As Microsoft began developing their console the idea was to create a player base that was easily marketed to.  Everything about the advertising was designed to create a frequency loop so that unlike the chaos of the 90s gaming budgets would actually pay off.  They didn’t want a mega project to disappear seemingly over-night as they could in the 90s fading from the pages of gaming magazines; Microsoft leveraged televisions being in everyone’s house making sure games became a part of everyones media vocabulary.  Then, when one actually owned the console they began priming the consoles to become the center of everyone’s media world, though not entirely successful on that point.  Controlling every image that comes through an X-box 360, from Ads to what gets posted on that illustrious home screen the X-box, and to some extent the modern Playstation, are designed to keep gamers in the loop about what they want gamers to be in the loop about. The new Call of Duty, the new Halo?  These are what they wanted to be in the center of every gamers vocabulary because they were controlled franchises, they were something that could be marketed and sold easily, iterations each better(slightly) than the last.

The Final Fantasy games are suffering in this world, as even a Call of Duty game can’t help but bring back the previous cast the reckless creativity of the series just won’t stand.  So you have “Final Fantasy 13”, followed by “FF13:2”, followed by “13: Lighting something something something.”  While gamers might not care about the series protagonist or world, the people at SquareEnix can’t let the work that went into the title go to waste.  That just doesn’t work in this marketplace where developers have to spend massive amounts of money to make these HD experiences that not only rival movies but obviously can surpass them.  While Microsoft might have played up that middle-child syndrome gaming felt not quite as popular as movies, TV, and books but possible, so possible they could reach that level, the gaming developers proved again and again games could hit those marks, but they also changed the fan base to gaming in a major way.

Honestly, it isn’t entirely Microsoft’s fault, or anyones.  There is a generation divide happening now.  While I will probably never understand how someone could look at Final Fantasy 7 and say it was an amazing game it is somewhat indicative of how much gaming, as an industry and form, have changed.  Remember that R-rated dirty teen comedy?  You enjoyed it, laughed about it with your friends for like a year, and then a couple of years later another big version of that type of movie came out?  It didn’t really make sense to you how people could keep watching that movie over again, there was already a perfectly good version you saw when you were young.  A couple of years later they did it again.  Eventually there was a true generation gap, kids talked about some movie that you saw and knew wasn’t that good, but it was their first time seeing that movie and they didn’t know it was already played out.  Gaming culture has hit that sort of generation gap.  There are people who have been playing games their whole lives, and others who can remember the dawn of that possibility, still others only remember the take off of home consoles, others the PC…The people who enjoy this hobby have quickly out-paced any semblance of being unique.  Gamer isn’t a term that describes anyone, merely a hobby for some, a job for others.  But as a cultural entity video gaming has existed long enough it can be examined like film or literature and just as validly express itself, it can say as much as these other forms.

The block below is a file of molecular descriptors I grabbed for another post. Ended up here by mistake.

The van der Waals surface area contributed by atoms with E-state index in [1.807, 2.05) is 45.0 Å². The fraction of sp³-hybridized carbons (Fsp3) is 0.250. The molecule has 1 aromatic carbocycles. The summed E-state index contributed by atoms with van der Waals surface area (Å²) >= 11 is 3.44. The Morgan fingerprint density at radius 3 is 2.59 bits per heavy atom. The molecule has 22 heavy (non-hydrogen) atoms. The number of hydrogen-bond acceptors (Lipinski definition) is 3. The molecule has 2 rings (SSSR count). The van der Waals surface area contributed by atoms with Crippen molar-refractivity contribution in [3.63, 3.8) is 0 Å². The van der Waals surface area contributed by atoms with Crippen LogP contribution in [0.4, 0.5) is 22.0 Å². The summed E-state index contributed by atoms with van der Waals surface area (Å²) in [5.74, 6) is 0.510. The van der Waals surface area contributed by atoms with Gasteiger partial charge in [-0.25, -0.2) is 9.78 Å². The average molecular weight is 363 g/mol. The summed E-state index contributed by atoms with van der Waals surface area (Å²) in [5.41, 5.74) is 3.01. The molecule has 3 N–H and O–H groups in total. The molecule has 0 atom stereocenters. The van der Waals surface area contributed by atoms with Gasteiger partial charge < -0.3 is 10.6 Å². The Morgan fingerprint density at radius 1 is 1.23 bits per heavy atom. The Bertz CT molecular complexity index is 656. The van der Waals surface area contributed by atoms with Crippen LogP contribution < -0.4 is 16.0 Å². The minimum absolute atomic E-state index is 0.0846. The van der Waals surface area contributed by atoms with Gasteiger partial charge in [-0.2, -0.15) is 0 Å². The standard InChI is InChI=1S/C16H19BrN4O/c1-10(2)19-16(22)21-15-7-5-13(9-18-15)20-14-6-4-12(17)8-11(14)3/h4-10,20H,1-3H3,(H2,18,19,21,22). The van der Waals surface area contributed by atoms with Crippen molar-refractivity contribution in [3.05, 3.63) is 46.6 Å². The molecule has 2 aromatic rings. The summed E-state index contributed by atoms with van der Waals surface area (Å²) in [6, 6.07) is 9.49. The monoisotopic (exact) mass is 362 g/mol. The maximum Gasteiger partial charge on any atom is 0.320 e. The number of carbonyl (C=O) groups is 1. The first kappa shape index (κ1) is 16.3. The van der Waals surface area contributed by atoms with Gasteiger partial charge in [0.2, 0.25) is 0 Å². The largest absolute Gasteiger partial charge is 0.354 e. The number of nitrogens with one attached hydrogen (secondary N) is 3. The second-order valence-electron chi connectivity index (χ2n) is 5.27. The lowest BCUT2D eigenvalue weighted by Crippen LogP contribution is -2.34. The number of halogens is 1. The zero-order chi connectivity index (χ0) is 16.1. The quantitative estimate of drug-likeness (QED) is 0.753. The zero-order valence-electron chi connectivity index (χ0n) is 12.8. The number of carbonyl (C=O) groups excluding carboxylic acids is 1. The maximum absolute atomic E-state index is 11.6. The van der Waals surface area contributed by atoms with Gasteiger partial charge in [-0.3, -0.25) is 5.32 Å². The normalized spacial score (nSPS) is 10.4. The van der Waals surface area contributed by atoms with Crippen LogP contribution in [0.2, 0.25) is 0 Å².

But what the hell happened to Square?  From what I’ve heard they aren’t the type of place where advancement is possible.  The way teams are put together and management works nobody is going to advance and become that new talent, and with most of their talent having left over the years they can’t really find people who have worked on the companies best achievements to work on their recent endeavors.  There’s the story of the woman who only makes the cobblestone roads in their games.  Yes, she does that well, but that’s her entire job at the company, cobbling digital roads until retirement.  Recently the head of SquareEnix resigned, but amid EA’s head leaving much of the American gaming press didn’t seem to notice this departure, and with so much gaming press being digital they don’t really have the infrastructure, like most digital press, to do hard reporting about what’s happening in other countries let alone domestically.

I keep running into roadblocks on Final Fantasy 7, the game would want you to do some sort of minigame, or just the ancientness of the entire endeavor leading to having to put the thing down and move onto Persona 3 or Disgaea 4 or Fallout 3 and I feel like there is a link.     Bioshock Infinite.  There’s a serialization in modern gaming that’s quite fascinating.  At the game store the other day I saw a man talking about his love of Morrowind and Skyrim, those were the type of games he really liked.  I’m from the south so his accent was obviously pronounced if I noticed it.  Really gamers have been taught to care about the developing studios of games, not so much star talent.  Unlike, say, rock music, where if you care about performer A you could read a Rolling Stone and hear that they love performer B, C, and D, but hate E for sleeping with their wife, there doesn’t seem to be a huge push to get that sort of understanding of games in many gamers hands.  That guy at the game store was in line ahead of another guy with the same situation, gamed as kids, quit and came back.  The market was designed to get those guys back playing, but not for them to easily figure out what a quality product is.  Even for those in the know quality products are debatable at this point.